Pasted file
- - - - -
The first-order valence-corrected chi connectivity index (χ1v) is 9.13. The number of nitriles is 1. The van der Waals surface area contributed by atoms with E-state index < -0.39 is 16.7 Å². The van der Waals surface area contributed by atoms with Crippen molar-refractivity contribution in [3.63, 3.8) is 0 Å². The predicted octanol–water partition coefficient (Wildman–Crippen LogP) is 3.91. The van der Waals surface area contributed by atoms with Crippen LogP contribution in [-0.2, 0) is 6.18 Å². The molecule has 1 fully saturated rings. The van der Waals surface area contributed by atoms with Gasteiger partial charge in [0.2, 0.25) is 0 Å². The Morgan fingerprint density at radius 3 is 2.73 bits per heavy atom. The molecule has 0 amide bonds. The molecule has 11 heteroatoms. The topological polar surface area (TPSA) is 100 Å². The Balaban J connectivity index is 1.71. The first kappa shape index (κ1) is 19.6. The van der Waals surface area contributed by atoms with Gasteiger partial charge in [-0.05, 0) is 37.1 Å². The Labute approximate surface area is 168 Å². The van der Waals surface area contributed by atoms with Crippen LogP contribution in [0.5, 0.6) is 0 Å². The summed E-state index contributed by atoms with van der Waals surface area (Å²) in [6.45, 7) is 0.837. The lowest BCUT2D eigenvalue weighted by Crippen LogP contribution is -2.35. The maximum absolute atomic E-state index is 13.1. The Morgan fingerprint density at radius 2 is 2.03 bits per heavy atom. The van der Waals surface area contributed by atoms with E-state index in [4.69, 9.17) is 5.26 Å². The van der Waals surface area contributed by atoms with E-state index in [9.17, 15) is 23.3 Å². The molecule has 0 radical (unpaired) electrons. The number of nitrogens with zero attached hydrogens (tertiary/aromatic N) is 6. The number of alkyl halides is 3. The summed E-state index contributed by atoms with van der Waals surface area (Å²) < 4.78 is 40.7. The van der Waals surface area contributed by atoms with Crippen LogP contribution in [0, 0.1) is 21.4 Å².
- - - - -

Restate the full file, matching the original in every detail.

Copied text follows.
The first-order valence-corrected chi connectivity index (χ1v) is 9.13. The number of nitriles is 1. The van der Waals surface area contributed by atoms with E-state index < -0.39 is 16.7 Å². The van der Waals surface area contributed by atoms with Crippen molar-refractivity contribution in [3.63, 3.8) is 0 Å². The predicted octanol–water partition coefficient (Wildman–Crippen LogP) is 3.91. The van der Waals surface area contributed by atoms with Crippen LogP contribution in [-0.2, 0) is 6.18 Å². The molecule has 1 fully saturated rings. The van der Waals surface area contributed by atoms with Gasteiger partial charge in [0.2, 0.25) is 0 Å². The Morgan fingerprint density at radius 3 is 2.73 bits per heavy atom. The molecule has 0 amide bonds. The molecule has 11 heteroatoms. The topological polar surface area (TPSA) is 100 Å². The Balaban J connectivity index is 1.71. The first kappa shape index (κ1) is 19.6. The van der Waals surface area contributed by atoms with Gasteiger partial charge in [-0.05, 0) is 37.1 Å². The Labute approximate surface area is 168 Å². The van der Waals surface area contributed by atoms with Crippen LogP contribution in [0.5, 0.6) is 0 Å². The summed E-state index contributed by atoms with van der Waals surface area (Å²) in [6.45, 7) is 0.837. The lowest BCUT2D eigenvalue weighted by Crippen LogP contribution is -2.35. The maximum absolute atomic E-state index is 13.1. The Morgan fingerprint density at radius 2 is 2.03 bits per heavy atom. The van der Waals surface area contributed by atoms with E-state index in [4.69, 9.17) is 5.26 Å². The van der Waals surface area contributed by atoms with E-state index in [9.17, 15) is 23.3 Å². The molecule has 0 radical (unpaired) electrons. The number of nitrogens with zero attached hydrogens (tertiary/aromatic N) is 6. The number of alkyl halides is 3. The summed E-state index contributed by atoms with van der Waals surface area (Å²) < 4.78 is 40.7. The van der Waals surface area contributed by atoms with Crippen LogP contribution in [0, 0.1) is 21.4 Å².